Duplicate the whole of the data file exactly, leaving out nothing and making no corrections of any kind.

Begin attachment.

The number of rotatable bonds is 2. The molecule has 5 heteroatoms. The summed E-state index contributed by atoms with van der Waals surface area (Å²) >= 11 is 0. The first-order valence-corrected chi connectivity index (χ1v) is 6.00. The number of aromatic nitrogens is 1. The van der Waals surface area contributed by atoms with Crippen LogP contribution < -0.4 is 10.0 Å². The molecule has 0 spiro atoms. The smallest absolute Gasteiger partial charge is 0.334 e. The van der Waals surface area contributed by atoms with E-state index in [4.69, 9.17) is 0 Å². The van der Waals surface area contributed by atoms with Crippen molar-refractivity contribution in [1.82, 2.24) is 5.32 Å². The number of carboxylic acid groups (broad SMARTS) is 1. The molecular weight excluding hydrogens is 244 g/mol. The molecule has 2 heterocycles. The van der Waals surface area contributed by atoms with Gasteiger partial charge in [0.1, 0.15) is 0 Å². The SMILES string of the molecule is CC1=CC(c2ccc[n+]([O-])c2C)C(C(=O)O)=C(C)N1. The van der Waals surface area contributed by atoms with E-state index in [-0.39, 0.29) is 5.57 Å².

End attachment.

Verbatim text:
The number of rotatable bonds is 2. The molecule has 5 heteroatoms. The summed E-state index contributed by atoms with van der Waals surface area (Å²) >= 11 is 0. The first-order valence-corrected chi connectivity index (χ1v) is 6.00. The number of aromatic nitrogens is 1. The van der Waals surface area contributed by atoms with Crippen LogP contribution < -0.4 is 10.0 Å². The molecule has 0 spiro atoms. The smallest absolute Gasteiger partial charge is 0.334 e. The van der Waals surface area contributed by atoms with E-state index in [4.69, 9.17) is 0 Å². The van der Waals surface area contributed by atoms with Crippen molar-refractivity contribution in [1.82, 2.24) is 5.32 Å². The number of carboxylic acid groups (broad SMARTS) is 1. The molecular weight excluding hydrogens is 244 g/mol. The molecule has 2 heterocycles. The van der Waals surface area contributed by atoms with Gasteiger partial charge in [0.1, 0.15) is 0 Å². The SMILES string of the molecule is CC1=CC(c2ccc[n+]([O-])c2C)C(C(=O)O)=C(C)N1. The van der Waals surface area contributed by atoms with E-state index in [-0.39, 0.29) is 5.57 Å².